Release Date: Apr 14, 2009
Record label: Monotreme
Genre(s): Indie, Rock
Although more than a decade has passed since their initial formation, Jeniferever first came to prominence courtesy of 2006's Choose A Bright Morning, released by this very site's sister label. While that record was undoubtedly a breath of fresh air amidst a sea of eighties clones and lad rock urchins, it would probably be fair to say that it was more a case of "right place, wrong time" as far as commercial success matching its instantaneous critical recognition was concerned. Indeed, at the time, many a discussion took place on these here boards as to why everywhere else hadn't picked up on its ethereal beauty, and rightly so; or maybe we were just ahead of our time too? Whatever the reasons, Choose A Bright Morning has burgeoned Jeniferever's fanbase since its release - something that would be apparent to anyone who's seen them in the flesh over the past few weeks can vouch for - as their near-as-dammit sold-out shows more than justify the vociferous praise bestowed their way.
It's the packaging that prompts the first feelings of unease when you encounter this album: a sort of double-gatefold digipack with an unconnected liner booklet printed on near-cardstock-weight paper, all wrapped in a cutaway slipcase and decorated with star maps. (And no track list on the outside. Track lists are apparently for shallow people.) It's as if the band is trying to convince you of the music's significance before you hear it.
Somewhere in my parent’s basement there undoubtedly lies a box of compact discs, untouched since high school, of bands that sound exactly like Sweden’s epic sad sacks Jeniferever. Mineral, Jejune, the Appleseed Cast, Sunny Day Real Estate—Jeniferever is evocative enough of all of these that anyone nostalgic for the days when a significant portion of the indie underground was populated sullen guitar bands who mixed an unabashed melodramatic sweep with pouty vocals and simple, chiming guitars will find ample sustenance in Spring Tides’ pleasantly melodic languor. The album is at its best when the songwriting allows the often tempered but nonetheless quite beautifully expressive vocals of singer Kristofer Jonson to stay in focus, as they do most effectively on the quasi-spoken-word “Ox-Eye” and, albeit inconsistently, on the typically overlong “Nangijala”.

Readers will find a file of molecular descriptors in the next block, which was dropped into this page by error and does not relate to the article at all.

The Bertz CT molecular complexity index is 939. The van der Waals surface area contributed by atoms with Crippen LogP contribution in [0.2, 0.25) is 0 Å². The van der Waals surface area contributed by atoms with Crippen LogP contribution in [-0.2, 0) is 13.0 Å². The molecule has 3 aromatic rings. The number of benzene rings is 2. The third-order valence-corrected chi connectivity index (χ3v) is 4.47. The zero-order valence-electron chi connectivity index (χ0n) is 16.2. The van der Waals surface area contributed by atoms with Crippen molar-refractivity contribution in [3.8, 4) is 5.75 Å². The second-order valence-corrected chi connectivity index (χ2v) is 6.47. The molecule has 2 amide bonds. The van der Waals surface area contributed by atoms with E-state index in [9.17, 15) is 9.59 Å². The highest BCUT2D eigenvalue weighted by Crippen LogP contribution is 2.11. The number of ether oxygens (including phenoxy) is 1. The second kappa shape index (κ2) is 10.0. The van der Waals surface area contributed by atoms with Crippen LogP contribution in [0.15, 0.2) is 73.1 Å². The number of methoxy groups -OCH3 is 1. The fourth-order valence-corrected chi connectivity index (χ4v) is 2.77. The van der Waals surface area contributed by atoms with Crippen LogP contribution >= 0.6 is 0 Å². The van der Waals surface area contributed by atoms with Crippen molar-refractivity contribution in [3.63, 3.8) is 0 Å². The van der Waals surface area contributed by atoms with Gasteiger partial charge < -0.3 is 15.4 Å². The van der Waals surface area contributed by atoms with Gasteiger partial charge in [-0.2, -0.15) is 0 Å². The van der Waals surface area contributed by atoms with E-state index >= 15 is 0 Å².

Uppsala, Sweden’s Jeniferever methodically orchestrate layers of rich sound. The meticulous feel of their new album, Spring Tides, persists even when the music shifts through formidable layers of noise and sonic entropy. This album is a stirring blend of ambient and post-rock, with swaths of shoegaze and dream pop. Formed 1996, Jeniferever channel a lot of their native country’s beauty and dark winter through their guitars, keyboards, drums, bass, and vocals.